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Golden Goodness: The Black Arrow Cabinet

It is always so hard for me to resist those signs. Yard sale, estate sale, moving sale, it doesn’t matter because even though most of those turn out to be a bust for furniture, there is always a slim chance I’m going to find a really nice piece. So I was on my way to the bank one day, not even thinking about raw materials, when I saw the moving sale sign. I wasn’t even sure there was really a sale because it was unclear just where the arrow was pointing, and no cars were around. The garage door was open to a fairly empty space, but I parked and went in when a woman came out and waved to me. Turned out she was selling some things in the house that were actually still in use. How about the overpriced dining room buffet packed with office supplies? Some ugly light fixtures that were still installed? That was my sign that she wasn’t too committed, so it was time to leave. On my way out, opposite the door, in the mostly empty garage I passed through before, I spied a battered, half primed old china cabinet, its hardware and doors removed and stacked against the wall. I saw these:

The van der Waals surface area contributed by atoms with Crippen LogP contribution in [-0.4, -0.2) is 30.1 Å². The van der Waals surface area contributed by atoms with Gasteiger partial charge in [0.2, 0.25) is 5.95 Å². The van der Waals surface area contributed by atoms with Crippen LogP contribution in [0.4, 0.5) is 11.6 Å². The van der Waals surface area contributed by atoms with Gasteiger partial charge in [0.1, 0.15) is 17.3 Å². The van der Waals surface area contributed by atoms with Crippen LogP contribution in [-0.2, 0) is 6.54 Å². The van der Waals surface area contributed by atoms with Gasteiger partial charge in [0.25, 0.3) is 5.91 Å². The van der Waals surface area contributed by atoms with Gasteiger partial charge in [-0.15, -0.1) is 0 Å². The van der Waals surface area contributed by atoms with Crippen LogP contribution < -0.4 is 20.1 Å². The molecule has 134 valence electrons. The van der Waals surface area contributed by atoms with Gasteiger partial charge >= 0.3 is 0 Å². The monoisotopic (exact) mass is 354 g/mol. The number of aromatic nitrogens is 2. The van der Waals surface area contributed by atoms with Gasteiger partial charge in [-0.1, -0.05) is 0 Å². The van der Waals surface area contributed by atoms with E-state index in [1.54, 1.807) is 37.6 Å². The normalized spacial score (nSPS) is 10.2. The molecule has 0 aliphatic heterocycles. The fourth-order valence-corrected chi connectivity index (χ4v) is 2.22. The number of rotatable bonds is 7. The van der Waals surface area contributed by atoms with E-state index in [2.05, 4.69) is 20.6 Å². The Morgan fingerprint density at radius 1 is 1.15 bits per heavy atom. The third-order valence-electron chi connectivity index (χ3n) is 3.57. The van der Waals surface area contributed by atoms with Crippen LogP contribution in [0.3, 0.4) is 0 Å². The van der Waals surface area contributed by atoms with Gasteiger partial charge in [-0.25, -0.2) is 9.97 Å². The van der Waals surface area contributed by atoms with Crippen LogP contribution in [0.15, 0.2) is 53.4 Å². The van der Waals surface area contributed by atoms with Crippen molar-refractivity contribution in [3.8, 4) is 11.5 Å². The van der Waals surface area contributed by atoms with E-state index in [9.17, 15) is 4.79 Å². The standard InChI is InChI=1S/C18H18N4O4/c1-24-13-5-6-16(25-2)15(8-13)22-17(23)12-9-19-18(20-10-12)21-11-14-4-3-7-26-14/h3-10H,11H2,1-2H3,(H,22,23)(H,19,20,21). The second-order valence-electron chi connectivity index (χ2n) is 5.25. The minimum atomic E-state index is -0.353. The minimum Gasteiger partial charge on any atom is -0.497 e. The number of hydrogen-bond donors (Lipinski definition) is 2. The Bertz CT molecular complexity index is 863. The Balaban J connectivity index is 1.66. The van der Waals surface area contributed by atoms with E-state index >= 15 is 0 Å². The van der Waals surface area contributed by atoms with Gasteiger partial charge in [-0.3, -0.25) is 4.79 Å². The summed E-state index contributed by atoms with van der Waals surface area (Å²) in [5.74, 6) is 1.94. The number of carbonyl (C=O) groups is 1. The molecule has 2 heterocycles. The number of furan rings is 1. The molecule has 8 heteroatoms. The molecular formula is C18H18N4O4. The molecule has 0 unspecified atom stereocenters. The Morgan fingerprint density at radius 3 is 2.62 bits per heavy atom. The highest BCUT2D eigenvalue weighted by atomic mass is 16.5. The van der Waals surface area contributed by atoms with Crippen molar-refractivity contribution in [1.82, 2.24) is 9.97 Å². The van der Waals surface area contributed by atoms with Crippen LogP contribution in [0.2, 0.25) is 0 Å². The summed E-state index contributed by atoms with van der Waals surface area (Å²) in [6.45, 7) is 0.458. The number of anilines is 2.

arrow front cabinet before

When I asked about it, she told me she had started to paint it but never finished. It had some veneer issues at the bottom from water damage, and I couldn’t tell if all the parts were there, but I took a chance because it was obviously a very good quality wood piece and she was asking very little. As I was loading it into my car, she handed me a container with all the hardware she had already removed! Even though that hard part was done, I did have to learn to use a router on this one because the doors did not close properly. Now they do!

The crossed arrows seemed to indicate a very formal theme, so I chose jet black with a golden interior. The arrows, the knobs, and the button-like medallions got some gilding wax to make them stand out. The whole look is very striking to me, and obviously to its new owner, because it sold fairly quickly at the Brocante Vintage Market, proving that you can’t always tell what that arrow is actually pointing to!

Black Arrow Cabinet 4

Black Arrow Cabinet 5

Black Arrow Cabinet